The motto was originally a war cry or slogan. Mottoes first began to be shown with arms in the 14th and 15th centuries, but were not in general use until the 17th century. Thus the oldest coats of arms generally do not include a motto. Mottoes seldom form part of the grant of arms: Under most heraldic authorities, a motto is an optional component of the coat of arms, and can be added to or changed at will; many families have chosen not to display a motto.

Motto: In fide et in bello fortis
Motto Translation: Strong in both faith and war.


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Corkran Family Crest Products


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Corkran Family Crest Products




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See Also


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See Also




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Citations


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Citations



  1. ^ Filby, P. William, Meyer, Mary K., Passenger and immigration lists index : a guide to published arrival records of about 500,000 passengers who came to the United States and Canada in the seventeenth, eighteenth, and nineteenth centuries. 1982-1985 Cumulated Supplements in Four Volumes Detroit, Mich. : Gale Research Co., 1985, Print (ISBN 0-8103-1795-8)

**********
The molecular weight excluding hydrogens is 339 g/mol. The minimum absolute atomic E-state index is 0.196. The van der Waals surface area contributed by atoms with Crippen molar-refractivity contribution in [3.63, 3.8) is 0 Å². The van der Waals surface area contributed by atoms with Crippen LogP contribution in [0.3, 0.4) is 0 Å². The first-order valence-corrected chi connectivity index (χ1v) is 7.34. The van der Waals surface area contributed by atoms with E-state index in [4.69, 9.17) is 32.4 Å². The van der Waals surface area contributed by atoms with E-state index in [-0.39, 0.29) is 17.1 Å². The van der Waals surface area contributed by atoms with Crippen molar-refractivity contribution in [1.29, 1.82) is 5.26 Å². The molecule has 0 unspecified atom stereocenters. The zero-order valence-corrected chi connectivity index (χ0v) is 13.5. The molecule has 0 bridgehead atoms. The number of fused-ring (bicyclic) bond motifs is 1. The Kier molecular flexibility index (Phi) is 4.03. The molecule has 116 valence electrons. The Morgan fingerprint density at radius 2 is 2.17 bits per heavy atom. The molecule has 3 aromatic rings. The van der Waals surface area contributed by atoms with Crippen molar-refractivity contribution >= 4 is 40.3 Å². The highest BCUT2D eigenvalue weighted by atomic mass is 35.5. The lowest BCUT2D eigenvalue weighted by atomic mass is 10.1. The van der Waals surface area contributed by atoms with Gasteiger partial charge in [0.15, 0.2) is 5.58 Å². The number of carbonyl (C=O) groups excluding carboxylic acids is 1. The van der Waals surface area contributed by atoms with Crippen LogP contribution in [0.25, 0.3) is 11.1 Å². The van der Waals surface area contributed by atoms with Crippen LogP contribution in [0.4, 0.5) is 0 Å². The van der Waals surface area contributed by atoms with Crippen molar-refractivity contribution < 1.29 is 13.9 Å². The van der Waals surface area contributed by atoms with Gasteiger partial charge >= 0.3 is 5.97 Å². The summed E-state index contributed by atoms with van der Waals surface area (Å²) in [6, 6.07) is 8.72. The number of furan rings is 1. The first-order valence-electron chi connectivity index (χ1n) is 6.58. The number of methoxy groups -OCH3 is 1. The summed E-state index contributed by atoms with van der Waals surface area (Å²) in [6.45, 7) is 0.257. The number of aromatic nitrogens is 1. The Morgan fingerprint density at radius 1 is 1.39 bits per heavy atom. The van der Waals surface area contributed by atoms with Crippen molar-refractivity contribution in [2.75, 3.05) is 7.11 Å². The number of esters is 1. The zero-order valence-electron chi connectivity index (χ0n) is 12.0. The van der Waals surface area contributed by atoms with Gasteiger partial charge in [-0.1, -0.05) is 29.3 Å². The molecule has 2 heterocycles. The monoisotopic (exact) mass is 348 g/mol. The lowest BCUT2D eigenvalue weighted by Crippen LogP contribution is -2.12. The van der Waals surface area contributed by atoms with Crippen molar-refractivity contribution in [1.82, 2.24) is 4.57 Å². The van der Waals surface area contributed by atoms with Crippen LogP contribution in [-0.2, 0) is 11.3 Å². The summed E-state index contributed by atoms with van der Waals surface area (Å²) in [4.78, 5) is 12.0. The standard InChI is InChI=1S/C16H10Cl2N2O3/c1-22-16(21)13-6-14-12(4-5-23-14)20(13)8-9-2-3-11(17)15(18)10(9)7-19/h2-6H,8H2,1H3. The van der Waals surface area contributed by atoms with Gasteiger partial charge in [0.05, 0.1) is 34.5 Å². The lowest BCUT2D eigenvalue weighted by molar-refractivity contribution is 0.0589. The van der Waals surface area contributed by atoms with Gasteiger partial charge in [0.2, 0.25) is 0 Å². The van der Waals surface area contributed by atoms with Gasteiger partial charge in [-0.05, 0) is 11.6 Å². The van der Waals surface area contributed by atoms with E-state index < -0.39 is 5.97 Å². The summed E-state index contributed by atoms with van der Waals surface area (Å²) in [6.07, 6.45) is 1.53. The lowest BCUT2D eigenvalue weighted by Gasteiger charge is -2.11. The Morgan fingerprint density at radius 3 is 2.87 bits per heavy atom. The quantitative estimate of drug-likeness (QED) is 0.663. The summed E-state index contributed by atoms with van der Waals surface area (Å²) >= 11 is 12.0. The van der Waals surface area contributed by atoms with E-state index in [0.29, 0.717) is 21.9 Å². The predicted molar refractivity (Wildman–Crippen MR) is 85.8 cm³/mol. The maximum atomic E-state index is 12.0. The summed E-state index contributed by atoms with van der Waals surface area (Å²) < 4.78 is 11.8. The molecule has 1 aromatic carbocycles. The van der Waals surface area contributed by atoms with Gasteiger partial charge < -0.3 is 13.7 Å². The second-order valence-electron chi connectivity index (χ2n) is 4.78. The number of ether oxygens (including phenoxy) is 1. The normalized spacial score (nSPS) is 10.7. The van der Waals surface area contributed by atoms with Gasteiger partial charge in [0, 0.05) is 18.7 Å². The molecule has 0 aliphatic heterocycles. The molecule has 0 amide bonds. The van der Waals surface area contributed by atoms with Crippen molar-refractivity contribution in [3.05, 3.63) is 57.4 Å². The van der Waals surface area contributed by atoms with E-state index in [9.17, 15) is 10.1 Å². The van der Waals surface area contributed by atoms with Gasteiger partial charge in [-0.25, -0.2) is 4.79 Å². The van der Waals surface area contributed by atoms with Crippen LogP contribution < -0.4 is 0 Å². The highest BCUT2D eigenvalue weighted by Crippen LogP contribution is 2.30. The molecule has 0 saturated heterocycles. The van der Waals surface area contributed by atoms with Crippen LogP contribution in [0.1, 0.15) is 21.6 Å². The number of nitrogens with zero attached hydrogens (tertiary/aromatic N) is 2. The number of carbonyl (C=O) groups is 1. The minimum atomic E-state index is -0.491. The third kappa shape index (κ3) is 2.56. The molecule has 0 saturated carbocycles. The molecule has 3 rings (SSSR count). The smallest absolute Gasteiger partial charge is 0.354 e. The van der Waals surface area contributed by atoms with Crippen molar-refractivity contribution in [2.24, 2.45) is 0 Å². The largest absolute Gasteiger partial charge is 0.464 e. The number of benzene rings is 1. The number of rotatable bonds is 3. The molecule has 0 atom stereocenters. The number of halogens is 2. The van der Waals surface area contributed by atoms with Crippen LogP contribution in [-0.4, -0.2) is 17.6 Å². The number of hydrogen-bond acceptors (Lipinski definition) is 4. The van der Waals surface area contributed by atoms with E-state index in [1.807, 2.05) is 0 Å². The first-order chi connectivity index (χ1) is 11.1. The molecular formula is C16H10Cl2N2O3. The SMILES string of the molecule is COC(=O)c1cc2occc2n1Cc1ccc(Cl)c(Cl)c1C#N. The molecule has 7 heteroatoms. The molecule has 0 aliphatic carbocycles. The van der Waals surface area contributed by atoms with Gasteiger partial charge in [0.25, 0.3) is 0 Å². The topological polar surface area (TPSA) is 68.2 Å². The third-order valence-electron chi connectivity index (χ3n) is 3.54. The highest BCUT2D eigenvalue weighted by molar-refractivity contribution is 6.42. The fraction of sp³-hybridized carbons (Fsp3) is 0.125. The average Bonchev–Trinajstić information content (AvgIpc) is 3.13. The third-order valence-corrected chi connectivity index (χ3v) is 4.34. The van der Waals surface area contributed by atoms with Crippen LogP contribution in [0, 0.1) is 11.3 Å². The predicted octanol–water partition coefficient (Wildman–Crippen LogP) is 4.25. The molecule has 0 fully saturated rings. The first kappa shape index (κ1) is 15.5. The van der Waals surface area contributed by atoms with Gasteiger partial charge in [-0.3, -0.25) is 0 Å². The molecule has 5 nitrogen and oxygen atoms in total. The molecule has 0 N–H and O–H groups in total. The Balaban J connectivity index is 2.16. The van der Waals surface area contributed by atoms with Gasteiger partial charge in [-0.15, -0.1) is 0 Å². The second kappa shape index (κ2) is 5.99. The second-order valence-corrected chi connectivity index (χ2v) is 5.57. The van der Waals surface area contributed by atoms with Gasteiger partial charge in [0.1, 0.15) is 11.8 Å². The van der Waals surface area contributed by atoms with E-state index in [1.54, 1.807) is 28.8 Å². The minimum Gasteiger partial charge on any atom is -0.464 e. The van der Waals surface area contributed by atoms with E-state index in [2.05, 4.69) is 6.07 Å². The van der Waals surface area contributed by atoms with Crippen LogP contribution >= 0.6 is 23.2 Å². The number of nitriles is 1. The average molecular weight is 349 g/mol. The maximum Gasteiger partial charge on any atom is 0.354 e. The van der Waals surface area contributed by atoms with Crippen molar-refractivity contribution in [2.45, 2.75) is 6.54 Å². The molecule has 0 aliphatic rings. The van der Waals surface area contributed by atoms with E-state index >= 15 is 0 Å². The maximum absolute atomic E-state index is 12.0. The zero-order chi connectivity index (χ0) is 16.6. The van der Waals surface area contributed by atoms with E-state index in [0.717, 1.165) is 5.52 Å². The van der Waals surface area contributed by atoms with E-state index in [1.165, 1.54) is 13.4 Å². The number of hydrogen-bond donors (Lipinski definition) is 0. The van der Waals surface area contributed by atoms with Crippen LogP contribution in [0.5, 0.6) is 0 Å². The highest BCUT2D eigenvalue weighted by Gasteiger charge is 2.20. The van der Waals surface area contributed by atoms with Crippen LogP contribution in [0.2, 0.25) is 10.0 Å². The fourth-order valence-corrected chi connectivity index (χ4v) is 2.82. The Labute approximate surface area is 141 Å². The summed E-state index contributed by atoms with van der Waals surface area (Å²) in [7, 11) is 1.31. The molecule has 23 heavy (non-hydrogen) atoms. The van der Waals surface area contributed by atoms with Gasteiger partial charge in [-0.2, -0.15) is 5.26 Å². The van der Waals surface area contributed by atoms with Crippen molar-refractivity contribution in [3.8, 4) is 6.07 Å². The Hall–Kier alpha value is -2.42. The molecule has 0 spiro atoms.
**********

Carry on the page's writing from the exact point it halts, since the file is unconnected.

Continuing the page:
Other References

  1. Woulfe, Rev. Patrick. Irish Names and Surnames Collected and Edited with Explanatory and Historical Notes. Kansas City: Genealogical Foundation, 1992. Print. (ISBN 0-940134-403).
  2. Leyburn, James Graham. The Scotch-Irish A Social History. Chapel Hill: UNC Press, 1962. Print. (ISBN 0807842591).
  3. MacLysaght, Edward. Mores Irish Familes. Dublin: Irish Academic, 1982. Print. (ISBN 0-7165-0126-0).
  4. Passenger Lists of Vessels Arriving at Galveston Texas 1896-1951. National Archives Washington DC. Print.
  5. Bullock, L.G. Historical Map of Ireland. Edinburgh: Bartholomew and Son, 1969. Print.
  6. McDonnell, Frances. Emigrants from Ireland to America 1735-1743 A Transcription of the report of the Irish House of Commons into Enforced emigration to America. Baltimore: Genealogical Publishing, 1992. Print. (ISBN 0-8063-1331-5).
  7. The Norman People and Their Existing Descendants in the British Dominions and the United States Of America. Baltimore: Genealogical Publishing, 1975. Print. (ISBN 0-8063-0636-X).
  8. Browning, Charles H. Americans of Royal Descent. Baltimore: Genealogical Publishing. Print.
  9. Hanks, Patricia and Flavia Hodges. A Dictionary of Surnames. Oxford: Oxford University Press, 1988. Print. (ISBN 0-19-211592-8).
  10. O'Hart, John. Irish Pedigress 5th Edition in 2 Volumes. Baltimore: Genealogical Publishing, 1976. Print. (ISBN 0-8063-0737-4).
  11. ...

The Corkran Family Crest was acquired from the Houseofnames.com archives. The Corkran Family Crest was drawn according to heraldic standards based on published blazons. We generally include the oldest published family crest once associated with each surname.

This page was last modified on 2 February 2017 at 08:19.